Architecturally fantastic, the Wat Phra Kaew temple complex is also the spiritual core of Thai Buddhism and the monarchy, symbolically united in what is the country’s most holy image, the Emerald Buddha. Attached to the temple complex is the Grand Palace, the former royal residence, once a sealed city of intricate ritual and social stratification.
The ground was consecrated in 1782, the first year of Bangkok rule, and is today Bangkok’s biggest tourist attraction and a pilgrimage destination for devout Buddhists.
Upon entering Wat Phra Kaew you’ll meet the yaksha, brawny guardian giants from the Ramakian (the Thai version of the Indian epic, Ramayana). Beyond them is a courtyard where the central bòht (ordination hall) houses the Emerald Buddha.
The spectacular ornamentation inside and out does an excellent job of distracting first-time visitors from paying their respects to the image. Here’s why: the Emerald Buddha is only 66cm tall and sits so high above worshippers in the main temple building that the gilded shrine is more striking than the small figure it cradles.
No one knows exactly where it comes from or who sculpted it, but it first appeared on record in 15th-century Chiang Rai in northern Thailand. Stylistically it seems to belong to Thai artistic periods of the 13th to 14th centuries.
Because of its royal status, the Emerald Buddha is ceremoniously draped in monastic robes. There are now three royal robes: for the hot, rainy and cool seasons. The three robes are still solemnly changed by the king at the beginning of each season.
Outside the main bòht is a stone statue of the Chinese goddess of mercy, Kuan Im, and nearby are two cow figures, representing the year of Rama I’s birth. In the 2km-long cloister that defines the perimeter of the complex are 178 murals depicting the Ramakian in its entirety, beginning at the north gate and moving clockwise around the compound.
The story begins with the hero, Rama (the green-faced character), and his bride, Sita (the beautiful topless maiden). The young couple is banished to the forest, along with Rama’s brother. In this pastoral setting, the evil king Ravana (the character with many arms and faces) disguises himself as a hermit in order to kidnap Sita.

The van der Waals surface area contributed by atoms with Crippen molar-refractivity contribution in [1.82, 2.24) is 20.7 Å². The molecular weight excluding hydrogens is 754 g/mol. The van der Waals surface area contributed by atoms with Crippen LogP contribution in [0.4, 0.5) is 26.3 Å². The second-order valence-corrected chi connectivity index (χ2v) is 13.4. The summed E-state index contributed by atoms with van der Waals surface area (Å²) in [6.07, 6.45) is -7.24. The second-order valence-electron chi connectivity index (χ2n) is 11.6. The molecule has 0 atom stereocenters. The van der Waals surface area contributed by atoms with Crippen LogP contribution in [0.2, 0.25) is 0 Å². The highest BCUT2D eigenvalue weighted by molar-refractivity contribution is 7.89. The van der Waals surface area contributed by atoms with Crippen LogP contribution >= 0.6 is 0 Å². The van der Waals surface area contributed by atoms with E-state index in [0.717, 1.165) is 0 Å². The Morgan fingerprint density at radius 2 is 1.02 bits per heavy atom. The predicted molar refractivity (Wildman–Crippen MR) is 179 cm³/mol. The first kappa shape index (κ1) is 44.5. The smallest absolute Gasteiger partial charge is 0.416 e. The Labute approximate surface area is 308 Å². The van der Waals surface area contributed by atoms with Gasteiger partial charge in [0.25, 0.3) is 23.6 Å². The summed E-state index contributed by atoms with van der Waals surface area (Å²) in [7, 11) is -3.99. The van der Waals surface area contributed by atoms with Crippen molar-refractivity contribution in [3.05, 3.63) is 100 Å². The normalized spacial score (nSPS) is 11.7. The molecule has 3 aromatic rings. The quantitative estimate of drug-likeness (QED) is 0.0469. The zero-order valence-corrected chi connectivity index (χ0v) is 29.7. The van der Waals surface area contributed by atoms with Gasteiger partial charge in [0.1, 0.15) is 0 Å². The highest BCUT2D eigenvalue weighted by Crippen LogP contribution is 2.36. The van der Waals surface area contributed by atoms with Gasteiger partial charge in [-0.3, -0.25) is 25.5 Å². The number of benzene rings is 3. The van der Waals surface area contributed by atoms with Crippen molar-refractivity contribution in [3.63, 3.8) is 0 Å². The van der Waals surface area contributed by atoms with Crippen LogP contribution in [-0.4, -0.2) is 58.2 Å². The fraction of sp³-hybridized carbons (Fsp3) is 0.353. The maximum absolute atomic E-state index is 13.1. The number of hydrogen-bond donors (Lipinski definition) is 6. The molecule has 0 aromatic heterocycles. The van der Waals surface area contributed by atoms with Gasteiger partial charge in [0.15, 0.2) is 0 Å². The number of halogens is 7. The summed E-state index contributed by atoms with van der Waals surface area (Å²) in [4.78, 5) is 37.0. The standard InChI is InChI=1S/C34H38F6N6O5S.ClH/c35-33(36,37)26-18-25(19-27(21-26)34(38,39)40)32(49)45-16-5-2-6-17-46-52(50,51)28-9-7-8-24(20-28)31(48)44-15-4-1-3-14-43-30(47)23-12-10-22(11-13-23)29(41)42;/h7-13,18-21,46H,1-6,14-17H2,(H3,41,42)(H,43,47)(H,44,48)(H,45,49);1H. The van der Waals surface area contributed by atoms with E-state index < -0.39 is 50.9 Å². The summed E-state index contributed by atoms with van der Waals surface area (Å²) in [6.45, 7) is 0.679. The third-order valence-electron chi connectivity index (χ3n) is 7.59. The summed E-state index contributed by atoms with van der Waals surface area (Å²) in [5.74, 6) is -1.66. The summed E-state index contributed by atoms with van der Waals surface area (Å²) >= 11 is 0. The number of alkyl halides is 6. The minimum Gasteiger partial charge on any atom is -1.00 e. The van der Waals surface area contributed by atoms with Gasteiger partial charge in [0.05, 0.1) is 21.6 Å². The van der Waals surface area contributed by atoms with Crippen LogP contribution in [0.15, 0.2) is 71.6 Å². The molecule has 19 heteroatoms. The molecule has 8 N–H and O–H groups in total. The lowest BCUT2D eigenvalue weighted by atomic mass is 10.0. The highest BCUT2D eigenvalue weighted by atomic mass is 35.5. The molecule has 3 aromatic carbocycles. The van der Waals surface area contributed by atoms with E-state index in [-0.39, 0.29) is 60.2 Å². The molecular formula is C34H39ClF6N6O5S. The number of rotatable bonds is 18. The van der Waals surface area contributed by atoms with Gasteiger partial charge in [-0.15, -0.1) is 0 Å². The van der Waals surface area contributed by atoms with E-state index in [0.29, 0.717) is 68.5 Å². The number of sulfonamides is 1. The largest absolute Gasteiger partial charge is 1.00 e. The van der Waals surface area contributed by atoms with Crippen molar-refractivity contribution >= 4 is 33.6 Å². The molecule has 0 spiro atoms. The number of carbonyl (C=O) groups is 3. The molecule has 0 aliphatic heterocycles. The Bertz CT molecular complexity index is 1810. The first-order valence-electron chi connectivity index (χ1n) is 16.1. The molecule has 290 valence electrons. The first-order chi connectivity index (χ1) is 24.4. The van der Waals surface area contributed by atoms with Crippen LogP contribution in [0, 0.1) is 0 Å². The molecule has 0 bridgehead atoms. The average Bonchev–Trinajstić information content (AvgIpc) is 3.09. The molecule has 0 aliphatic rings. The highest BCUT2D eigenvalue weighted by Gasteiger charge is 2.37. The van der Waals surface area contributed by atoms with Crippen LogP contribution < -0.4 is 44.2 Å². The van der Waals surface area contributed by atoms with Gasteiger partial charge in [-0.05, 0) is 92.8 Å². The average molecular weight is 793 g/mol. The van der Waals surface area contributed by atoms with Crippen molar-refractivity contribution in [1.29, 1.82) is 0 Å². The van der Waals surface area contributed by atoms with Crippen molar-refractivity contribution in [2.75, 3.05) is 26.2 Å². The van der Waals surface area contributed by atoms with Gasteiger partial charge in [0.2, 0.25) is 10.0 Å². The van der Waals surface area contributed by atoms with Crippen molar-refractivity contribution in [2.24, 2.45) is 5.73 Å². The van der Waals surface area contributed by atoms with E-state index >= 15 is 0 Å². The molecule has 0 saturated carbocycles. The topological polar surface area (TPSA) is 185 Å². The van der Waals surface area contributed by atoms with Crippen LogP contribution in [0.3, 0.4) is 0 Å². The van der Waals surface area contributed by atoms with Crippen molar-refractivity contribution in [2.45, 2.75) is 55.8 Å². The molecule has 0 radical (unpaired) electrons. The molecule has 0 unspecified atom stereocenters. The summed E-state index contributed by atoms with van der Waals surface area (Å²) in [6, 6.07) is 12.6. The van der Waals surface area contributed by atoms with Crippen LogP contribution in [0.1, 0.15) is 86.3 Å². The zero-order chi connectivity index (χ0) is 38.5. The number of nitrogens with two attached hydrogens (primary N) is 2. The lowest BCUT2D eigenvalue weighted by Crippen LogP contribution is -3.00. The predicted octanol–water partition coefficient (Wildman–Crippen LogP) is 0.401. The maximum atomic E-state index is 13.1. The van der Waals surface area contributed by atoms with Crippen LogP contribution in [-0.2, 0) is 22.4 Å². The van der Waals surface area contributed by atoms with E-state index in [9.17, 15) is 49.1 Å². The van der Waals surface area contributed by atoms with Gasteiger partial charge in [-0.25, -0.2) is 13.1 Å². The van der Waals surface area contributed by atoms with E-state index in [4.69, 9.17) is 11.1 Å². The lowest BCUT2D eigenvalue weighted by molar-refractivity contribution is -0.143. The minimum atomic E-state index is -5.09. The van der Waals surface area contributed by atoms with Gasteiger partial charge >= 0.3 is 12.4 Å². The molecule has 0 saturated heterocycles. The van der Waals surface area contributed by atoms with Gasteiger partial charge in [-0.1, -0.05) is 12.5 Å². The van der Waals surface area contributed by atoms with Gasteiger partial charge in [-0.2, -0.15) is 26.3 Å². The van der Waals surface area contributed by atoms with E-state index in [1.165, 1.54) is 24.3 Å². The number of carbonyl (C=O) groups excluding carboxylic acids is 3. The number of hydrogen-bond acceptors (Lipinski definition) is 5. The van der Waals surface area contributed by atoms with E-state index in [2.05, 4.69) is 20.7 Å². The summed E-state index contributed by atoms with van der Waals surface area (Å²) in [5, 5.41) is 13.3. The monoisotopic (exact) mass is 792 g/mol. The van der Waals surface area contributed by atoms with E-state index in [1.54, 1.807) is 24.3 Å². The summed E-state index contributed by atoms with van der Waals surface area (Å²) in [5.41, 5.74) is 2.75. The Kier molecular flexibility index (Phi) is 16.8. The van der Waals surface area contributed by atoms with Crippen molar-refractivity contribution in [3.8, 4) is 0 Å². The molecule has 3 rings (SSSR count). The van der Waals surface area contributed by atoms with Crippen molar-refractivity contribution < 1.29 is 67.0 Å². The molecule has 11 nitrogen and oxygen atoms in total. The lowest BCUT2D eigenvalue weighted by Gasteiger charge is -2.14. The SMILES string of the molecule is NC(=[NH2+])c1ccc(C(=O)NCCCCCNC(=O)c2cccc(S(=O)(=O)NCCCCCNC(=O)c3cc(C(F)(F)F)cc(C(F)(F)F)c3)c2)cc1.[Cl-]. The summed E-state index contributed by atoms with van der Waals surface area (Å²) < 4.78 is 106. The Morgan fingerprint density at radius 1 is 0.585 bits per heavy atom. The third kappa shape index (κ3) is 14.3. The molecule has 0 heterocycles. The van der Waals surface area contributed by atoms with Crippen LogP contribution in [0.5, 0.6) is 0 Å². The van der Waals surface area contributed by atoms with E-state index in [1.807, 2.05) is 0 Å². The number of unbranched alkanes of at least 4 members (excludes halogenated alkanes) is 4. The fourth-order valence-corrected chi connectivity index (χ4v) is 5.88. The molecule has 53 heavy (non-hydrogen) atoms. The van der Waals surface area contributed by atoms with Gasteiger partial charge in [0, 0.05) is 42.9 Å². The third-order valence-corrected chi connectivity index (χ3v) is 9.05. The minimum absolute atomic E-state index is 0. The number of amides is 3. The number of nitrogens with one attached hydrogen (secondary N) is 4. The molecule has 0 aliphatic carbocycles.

Rama joins forces with Hanuman, the monkey king (depicted as the white monkey), to attack Ravana and rescue Sita. Although Rama has the pedigree, Hanuman is the unsung hero. He is loyal, fierce and clever. En route to the final fairy-tale ending, great battles and schemes of trickery ensue until Ravana is finally killed. After withstanding a loyalty test of fire, Sita and Rama are triumphantly reunited.
If the temple grounds seem overrun by tourists, the mural area is usually mercifully quiet and shady.
Commissioned by Rama I, this structure was built for the storage of sacred Buddhist manuscripts. The seven-tiered roof, floor woven from strands of silver, and intricate mother-of-pearl door panels make it among the world's most decadent libraries. The interior of Phra Mondop is closed to the public.
Phra Mondop, along with the neighbouring Khmer-style peak of the Prasat Phra Thep Bidon and the gilded Phra Si Ratana chedi (stupa), are the tallest structures in the compound.
Established in 1782 by King Rama I, Wat Phra Kaew was built specifically to house the Emerald Buddha, which he had brought back to Thailand after he captured Vientiane (now in Laos). The Emerald Buddha was placed in the completed temple in 1784.
Phra Ubosot (The Chapel of the Emerald Buddha) which was commissioned by King Rama I is styled in Ayudhaya-period Thai architecture, with a decorative, multi-tiered Lamyong roof structure and double sacred boundary stones.
- Tickets are purchased inside the complex; anyone telling you it's closed is likely a gem tout or a con artist.
- Carry drinking water. It gets hot on the bare courtyard during the day and the only cafeteria within the complex isn't always open.
As one of Bangkok’s most sacred places, visitors should dress appropriately when visiting both Wat Phra Kaew and the Grand Palace. You won’t be allowed to enter unless you’re well covered. Shorts, sleeveless shirts, spaghetti-strap tops, cropped pants – basically anything that reveals more than your lower arms and head – are not allowed.
Those who don't meed the dress code can expect to be shown into a dressing room and issued with a sarong before being allowed in – this adds to queuing and unnecessary delays.
Tickets and other practicalities
Located along Th Na Phra Lan, in the historic Phra Nakhon District of Bangkok, the entrance to Wat Phra Kaew and the Grand Palace complex is through the clearly marked third gate from Tha Chang river pier.
Open daily 8;30am-3:30pm, admission is free for Thais and costs 500B for everyone else. Admission the Grand Palace is included in the ticket price.